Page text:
We’re just about to ready to say goodbye to this year’s Oscar season. Best Picture went to a worthy winner in “Spotlight,” “Mad Max: Fury Road” won the most awards, Leonardo DiCaprio is finally happy, and Sam Smith broke new ground for people who write really, really boring songs.
But before we move on from the 88th Academy Awards, we wanted to wrap up with one last thing: some cold, hard numbers. Below you’ll find some facts, stats and trivia relating to some of the big winners from last night. Take a look, and feel free to let us know any Oscar trivia you might have beyond that.
2: Number of Oscars won by Best Picture victor “Spotlight”
63: Years since a movie before “Spotlight” won Best Picture with only one other Oscar — “The Greatest Show On Earth” took both the top prize and Best Story, losing in three other categories.
$39,173,609 – Total domestic box office to date of “Spotlight.” It’s the second-lowest box office haul for a Best Picture winner in recent memory, ahead of “The Hurt Locker” which took just $17 million, but it’s likely to overtake at “Birdman” ($42 million) and “The Artist” ($44 million) off the back of its victory.
86 – gap between the Rotten Tomatoes score for “Spotlight” (96%) and for Tom McCarthy’s previous movie, “The Cobbler” (10%).
70 – gap between the Metacritic score for “Spotlight” (93) and for “The Cobbler” (23)
4 – number of one-star reviews of “Spotlight” on IMDB (out of 272 in total). “Don’t quit your day job Mr. Keaton, that’s all I can really say about you,” wrote “Juan Baca,” apparently believing that acting is something the “Birdman” star does part time, while “abisio” from Miami writes that the film is “basically a bad propaganda movie with the intention on dividing Catholic church and diminishing its power. Do not forget religion is the most powerful institution and governments (and other people) do not like that power.”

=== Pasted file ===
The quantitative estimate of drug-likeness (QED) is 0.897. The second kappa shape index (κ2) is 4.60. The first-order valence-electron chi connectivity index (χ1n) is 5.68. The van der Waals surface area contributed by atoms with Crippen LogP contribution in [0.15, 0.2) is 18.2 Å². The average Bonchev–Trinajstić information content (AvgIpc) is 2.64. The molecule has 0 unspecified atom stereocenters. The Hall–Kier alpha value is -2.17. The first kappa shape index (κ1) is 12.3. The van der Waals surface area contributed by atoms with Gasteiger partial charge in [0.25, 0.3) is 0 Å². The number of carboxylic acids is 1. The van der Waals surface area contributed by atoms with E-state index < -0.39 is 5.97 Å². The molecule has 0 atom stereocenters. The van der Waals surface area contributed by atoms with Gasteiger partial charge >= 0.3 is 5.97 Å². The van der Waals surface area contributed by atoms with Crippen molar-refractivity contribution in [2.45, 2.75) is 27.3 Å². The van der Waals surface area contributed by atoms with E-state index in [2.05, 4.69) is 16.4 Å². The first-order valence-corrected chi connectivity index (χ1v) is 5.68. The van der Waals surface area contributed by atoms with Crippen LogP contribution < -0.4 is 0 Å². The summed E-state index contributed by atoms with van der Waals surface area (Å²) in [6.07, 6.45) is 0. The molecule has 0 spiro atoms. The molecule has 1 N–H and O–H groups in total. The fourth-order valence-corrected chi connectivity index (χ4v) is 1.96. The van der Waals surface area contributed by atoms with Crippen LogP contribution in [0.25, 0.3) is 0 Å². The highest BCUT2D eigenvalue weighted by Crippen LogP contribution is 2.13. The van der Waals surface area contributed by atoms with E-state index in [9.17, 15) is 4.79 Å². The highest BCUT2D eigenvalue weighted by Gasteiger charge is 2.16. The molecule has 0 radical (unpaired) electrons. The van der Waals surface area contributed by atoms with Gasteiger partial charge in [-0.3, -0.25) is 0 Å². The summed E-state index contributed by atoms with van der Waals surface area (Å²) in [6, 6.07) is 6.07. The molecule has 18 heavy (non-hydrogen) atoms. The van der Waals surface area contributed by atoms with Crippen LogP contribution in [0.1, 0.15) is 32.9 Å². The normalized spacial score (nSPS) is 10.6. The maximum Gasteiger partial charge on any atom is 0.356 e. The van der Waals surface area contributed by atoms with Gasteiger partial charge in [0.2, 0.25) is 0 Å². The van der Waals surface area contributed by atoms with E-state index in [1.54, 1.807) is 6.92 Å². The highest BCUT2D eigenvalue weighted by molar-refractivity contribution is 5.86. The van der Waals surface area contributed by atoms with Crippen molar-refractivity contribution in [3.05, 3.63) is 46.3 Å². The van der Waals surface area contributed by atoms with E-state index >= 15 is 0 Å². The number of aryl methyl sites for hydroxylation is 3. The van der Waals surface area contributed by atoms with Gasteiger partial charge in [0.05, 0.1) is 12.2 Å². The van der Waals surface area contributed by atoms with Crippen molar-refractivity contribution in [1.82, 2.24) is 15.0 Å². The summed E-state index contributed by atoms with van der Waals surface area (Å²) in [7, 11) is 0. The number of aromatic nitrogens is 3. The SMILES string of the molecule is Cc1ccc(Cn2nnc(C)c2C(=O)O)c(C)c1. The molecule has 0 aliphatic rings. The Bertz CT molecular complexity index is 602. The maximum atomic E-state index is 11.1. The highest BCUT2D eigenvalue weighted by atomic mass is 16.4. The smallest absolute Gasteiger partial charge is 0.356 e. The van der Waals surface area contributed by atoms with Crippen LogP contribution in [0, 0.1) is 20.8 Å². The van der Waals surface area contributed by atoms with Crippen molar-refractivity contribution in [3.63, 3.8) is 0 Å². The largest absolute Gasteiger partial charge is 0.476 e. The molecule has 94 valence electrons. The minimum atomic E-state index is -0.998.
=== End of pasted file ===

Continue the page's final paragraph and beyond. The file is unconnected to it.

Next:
3 – Total number of directors who’ve won back-to-back Best Director Oscars: John Ford, Joseph L. Mankiewicz and now Alejandro Gonzalez Inarritu.
65 – years since someone last achieved this feat (Mankiewicz won for “A Letter To Three Wives” in 1949, and “All About Eve” in 1950).
10 – number of cinematographers with three or more Cinematography Oscars: Leon Shamroy and Joseph Ruttenberg, who have four, and Robert L. Surtees, Conrad Hall, Robert Richardson, Arthur C. Miller, Freddie Young, Vittorio Storaro, Winton Hoch and now Emmanuel Lubezki, who have three.
0 – number of cinematographers to win three Oscars in consecutive years before Emmanuel Lubezki achieved the feat this year.
22 – Years since Leonardo DiCaprio’s first Oscar nomination, for “What’s Eating Gilbert Grape?” in 1994.
5 – number of acting nominations it took for Best Actor winner Leonardo DiCaprio to take his Oscar. After ‘Gilbert Grape’ he was up for “The Aviator” (2004), “Blood Diamond” (2006) and “The Wolf Of Wall Street” (2013), which also earned him a Best Picture nod as a producer.
26 – number of big-screen roles it took DiCaprio before winning his Oscar, starting with “Critters 3” in 1991.
3 – living, working actors with five or more Oscar nominations who have yet to win one. Glenn Close has six, Amy Adams and Albert Finney both have five.
5 – living, working actors with four Oscar nominations who have yet to win one: Warren Beatty, Jane Alexander, Annette Bening, Ed Harris and Marsha Mason.
$13,538,053 – gross to date of “Room,” featuring Best Actress winner Brie Larson. It’s the lowest of the Best Picture nominees by some margin.
9 – Brie Larson’s age when she made her screen debut, on “The Tonight Show With Jay Leno.”